# Obtain $z_1,z_2$ and $z_1/z_2$

Given $$j = \sqrt{-1}$$

$$z_1 = 5 \left(\dfrac{\cos 126^\circ{} + j \sin 126^\circ{}}{\cos 72^\circ{} + j \sin 72^\circ{}}\right);$$

$$z_2 = 2\cos 30^\circ{} + j \sin 30^\circ{};$$

Find using algebraic calculations $$z_1\cdot z_2$$ and $$\frac{z_1}{z_2}$$.

It is advised to use the exponential form to have fewer calculations. The problem is that $$2\cos(30^\circ{})$$. It is not a mistake in fact the $$r_2$$ is given in the results as $$\left(\frac{\sqrt {13}}{2}\right)$$ so the $$2$$ is actually only multiplying $$\cos x.$$

• z1 = 5 *(cos 126° + j sin 126°) / (cos 72° + j sin 72°); r2 = sqrt(13)/2 sorry for not posting the correct way the math formule Jan 1 '20 at 18:00
• Hello, welcome to Math Stack Exchange! Your question seems a bit confusing. is $j$ mean to be $\sqrt{-1}$? Jan 1 '20 at 18:01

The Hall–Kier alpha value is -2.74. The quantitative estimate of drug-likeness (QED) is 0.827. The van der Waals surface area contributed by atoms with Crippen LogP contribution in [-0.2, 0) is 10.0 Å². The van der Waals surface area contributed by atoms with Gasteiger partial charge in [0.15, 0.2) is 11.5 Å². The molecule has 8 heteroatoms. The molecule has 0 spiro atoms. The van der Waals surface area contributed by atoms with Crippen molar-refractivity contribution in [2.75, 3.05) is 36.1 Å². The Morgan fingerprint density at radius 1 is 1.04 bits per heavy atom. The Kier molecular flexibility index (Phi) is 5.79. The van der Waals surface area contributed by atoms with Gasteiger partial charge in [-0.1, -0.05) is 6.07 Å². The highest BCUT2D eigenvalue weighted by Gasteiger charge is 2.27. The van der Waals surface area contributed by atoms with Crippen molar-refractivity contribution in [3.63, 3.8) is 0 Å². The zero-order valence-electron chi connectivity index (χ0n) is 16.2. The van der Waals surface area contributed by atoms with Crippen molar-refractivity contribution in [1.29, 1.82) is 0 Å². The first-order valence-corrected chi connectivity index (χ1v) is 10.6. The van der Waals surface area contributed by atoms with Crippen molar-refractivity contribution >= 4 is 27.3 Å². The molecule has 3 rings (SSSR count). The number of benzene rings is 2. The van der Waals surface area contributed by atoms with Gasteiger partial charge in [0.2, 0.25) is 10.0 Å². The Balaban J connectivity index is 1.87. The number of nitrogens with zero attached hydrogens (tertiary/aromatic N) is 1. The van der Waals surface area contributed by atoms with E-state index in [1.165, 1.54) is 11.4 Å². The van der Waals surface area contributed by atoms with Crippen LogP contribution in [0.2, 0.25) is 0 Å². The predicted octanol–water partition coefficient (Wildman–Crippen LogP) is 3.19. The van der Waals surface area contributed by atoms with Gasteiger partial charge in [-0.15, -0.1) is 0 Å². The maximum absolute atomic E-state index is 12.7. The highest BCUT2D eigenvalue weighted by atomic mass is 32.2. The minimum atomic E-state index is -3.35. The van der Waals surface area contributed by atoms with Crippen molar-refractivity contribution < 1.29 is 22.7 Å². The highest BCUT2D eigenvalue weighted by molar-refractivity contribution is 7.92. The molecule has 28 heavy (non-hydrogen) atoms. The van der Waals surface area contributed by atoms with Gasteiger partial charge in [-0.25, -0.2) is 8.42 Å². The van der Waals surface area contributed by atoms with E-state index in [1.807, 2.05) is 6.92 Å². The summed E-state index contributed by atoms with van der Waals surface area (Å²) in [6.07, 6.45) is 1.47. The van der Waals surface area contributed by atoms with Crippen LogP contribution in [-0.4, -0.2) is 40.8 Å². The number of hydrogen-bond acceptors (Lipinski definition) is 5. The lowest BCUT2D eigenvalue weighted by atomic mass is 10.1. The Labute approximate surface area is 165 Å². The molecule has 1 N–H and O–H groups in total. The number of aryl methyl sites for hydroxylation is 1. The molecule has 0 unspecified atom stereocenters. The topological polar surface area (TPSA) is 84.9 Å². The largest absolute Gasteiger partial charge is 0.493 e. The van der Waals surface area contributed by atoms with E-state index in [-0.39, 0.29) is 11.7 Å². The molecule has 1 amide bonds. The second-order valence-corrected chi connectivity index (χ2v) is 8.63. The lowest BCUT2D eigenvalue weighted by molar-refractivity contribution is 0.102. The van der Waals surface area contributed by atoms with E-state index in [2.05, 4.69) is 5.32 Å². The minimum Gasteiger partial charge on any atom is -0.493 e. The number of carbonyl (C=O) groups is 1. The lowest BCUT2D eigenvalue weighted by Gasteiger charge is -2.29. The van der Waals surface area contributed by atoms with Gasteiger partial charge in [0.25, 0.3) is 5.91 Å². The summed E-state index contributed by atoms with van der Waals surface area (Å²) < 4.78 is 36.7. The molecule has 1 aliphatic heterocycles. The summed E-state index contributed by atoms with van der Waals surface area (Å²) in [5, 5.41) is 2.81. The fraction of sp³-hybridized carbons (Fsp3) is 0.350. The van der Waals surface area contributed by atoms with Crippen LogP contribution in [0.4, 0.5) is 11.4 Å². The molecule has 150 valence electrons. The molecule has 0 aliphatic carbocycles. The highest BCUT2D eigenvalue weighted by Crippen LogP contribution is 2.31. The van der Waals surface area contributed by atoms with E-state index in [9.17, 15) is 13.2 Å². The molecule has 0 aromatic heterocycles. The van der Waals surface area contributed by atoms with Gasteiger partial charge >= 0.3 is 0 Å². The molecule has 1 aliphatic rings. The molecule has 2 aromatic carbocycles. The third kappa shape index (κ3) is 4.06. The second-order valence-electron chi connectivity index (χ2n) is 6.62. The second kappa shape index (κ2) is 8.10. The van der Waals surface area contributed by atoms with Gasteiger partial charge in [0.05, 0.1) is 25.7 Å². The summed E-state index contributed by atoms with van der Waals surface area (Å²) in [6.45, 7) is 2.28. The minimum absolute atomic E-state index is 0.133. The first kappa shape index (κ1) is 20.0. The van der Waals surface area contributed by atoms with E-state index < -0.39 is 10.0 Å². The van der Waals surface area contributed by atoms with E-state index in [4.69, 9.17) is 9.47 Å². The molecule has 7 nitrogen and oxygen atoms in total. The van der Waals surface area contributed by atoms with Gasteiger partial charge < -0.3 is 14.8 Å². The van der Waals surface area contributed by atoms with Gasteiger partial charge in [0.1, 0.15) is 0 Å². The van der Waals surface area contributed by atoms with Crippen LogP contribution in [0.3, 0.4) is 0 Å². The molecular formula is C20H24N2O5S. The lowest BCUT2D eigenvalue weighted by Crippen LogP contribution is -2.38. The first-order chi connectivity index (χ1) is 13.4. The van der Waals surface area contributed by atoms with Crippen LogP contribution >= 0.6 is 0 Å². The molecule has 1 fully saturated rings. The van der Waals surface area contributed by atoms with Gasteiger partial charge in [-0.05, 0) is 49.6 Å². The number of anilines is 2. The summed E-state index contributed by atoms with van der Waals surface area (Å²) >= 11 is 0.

• You can, and you should, post your formulas using mathjax, otherwise they are unreadable. Jan 1 '20 at 18:01
• Does $j={}{}i$? Jan 1 '20 at 19:05
• yes $j = i = \sqrt(-1)$ Jan 1 '20 at 21:29

Hint ($$i=\sqrt {-1}$$): $$z_1=5\frac{e^{\frac{7\pi} {10}i}}{e^{\frac{4\pi} {10}i}}=5e^{\frac{3\pi} {10}i};\quad z_2=r_2e^{i\phi_2},$$ where $$r_2=\frac {\sqrt {13}}2;\quad\phi_2=\arctan\frac1 {2\sqrt3}.$$
Explaination: the general transformation of complex numbers to polar representation reads: $$x+iy=\operatorname{sign}(x)\sqrt{x^2+y^2}e^{i\arctan\frac yx}$$
• $r_2$ is given in the results of the exercise, therefore I cannot just assume it as known and use it to reverse the process. What I would like to understand is, given that the usual formula for writing a complex is $r(cosx + i sinx)$, how is it possible to have in this case $(a*cosx + i sinx)$? Jan 3 '20 at 10:57